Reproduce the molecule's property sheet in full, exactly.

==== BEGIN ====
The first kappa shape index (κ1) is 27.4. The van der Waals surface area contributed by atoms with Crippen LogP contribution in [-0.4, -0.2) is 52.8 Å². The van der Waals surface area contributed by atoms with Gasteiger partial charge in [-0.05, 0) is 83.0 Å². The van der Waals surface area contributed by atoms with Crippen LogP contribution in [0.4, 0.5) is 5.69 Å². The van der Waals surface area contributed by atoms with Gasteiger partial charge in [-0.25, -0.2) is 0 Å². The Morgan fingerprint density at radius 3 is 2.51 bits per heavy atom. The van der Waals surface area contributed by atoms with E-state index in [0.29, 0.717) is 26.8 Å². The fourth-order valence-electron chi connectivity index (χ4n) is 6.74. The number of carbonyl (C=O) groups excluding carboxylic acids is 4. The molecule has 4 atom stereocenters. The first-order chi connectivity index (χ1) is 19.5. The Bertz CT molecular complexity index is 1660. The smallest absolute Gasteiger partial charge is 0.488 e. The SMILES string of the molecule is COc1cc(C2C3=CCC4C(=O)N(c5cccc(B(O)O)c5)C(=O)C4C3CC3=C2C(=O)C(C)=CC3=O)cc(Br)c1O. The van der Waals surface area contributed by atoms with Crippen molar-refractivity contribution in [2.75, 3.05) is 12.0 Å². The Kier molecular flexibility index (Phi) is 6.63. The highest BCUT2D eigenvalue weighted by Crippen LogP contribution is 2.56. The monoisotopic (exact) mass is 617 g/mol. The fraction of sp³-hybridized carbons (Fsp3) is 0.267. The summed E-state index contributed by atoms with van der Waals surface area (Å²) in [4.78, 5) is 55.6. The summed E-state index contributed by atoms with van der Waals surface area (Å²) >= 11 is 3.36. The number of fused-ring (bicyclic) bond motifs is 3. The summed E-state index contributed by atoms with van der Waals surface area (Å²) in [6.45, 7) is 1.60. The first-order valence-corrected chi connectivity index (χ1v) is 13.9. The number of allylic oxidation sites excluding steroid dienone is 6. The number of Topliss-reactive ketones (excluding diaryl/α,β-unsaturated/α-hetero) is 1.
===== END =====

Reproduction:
The first kappa shape index (κ1) is 27.4. The van der Waals surface area contributed by atoms with Crippen LogP contribution in [-0.4, -0.2) is 52.8 Å². The van der Waals surface area contributed by atoms with Gasteiger partial charge in [-0.05, 0) is 83.0 Å². The van der Waals surface area contributed by atoms with Crippen LogP contribution in [0.4, 0.5) is 5.69 Å². The van der Waals surface area contributed by atoms with Gasteiger partial charge in [-0.25, -0.2) is 0 Å². The Morgan fingerprint density at radius 3 is 2.51 bits per heavy atom. The van der Waals surface area contributed by atoms with E-state index in [0.29, 0.717) is 26.8 Å². The fourth-order valence-electron chi connectivity index (χ4n) is 6.74. The number of carbonyl (C=O) groups excluding carboxylic acids is 4. The molecule has 4 atom stereocenters. The first-order chi connectivity index (χ1) is 19.5. The Bertz CT molecular complexity index is 1660. The smallest absolute Gasteiger partial charge is 0.488 e. The SMILES string of the molecule is COc1cc(C2C3=CCC4C(=O)N(c5cccc(B(O)O)c5)C(=O)C4C3CC3=C2C(=O)C(C)=CC3=O)cc(Br)c1O. The van der Waals surface area contributed by atoms with Crippen molar-refractivity contribution in [2.75, 3.05) is 12.0 Å². The Kier molecular flexibility index (Phi) is 6.63. The highest BCUT2D eigenvalue weighted by Crippen LogP contribution is 2.56. The monoisotopic (exact) mass is 617 g/mol. The fraction of sp³-hybridized carbons (Fsp3) is 0.267. The summed E-state index contributed by atoms with van der Waals surface area (Å²) in [4.78, 5) is 55.6. The summed E-state index contributed by atoms with van der Waals surface area (Å²) >= 11 is 3.36. The number of fused-ring (bicyclic) bond motifs is 3. The summed E-state index contributed by atoms with van der Waals surface area (Å²) in [6.45, 7) is 1.60. The first-order valence-corrected chi connectivity index (χ1v) is 13.9. The number of allylic oxidation sites excluding steroid dienone is 6. The number of Topliss-reactive ketones (excluding diaryl/α,β-unsaturated/α-hetero) is 1.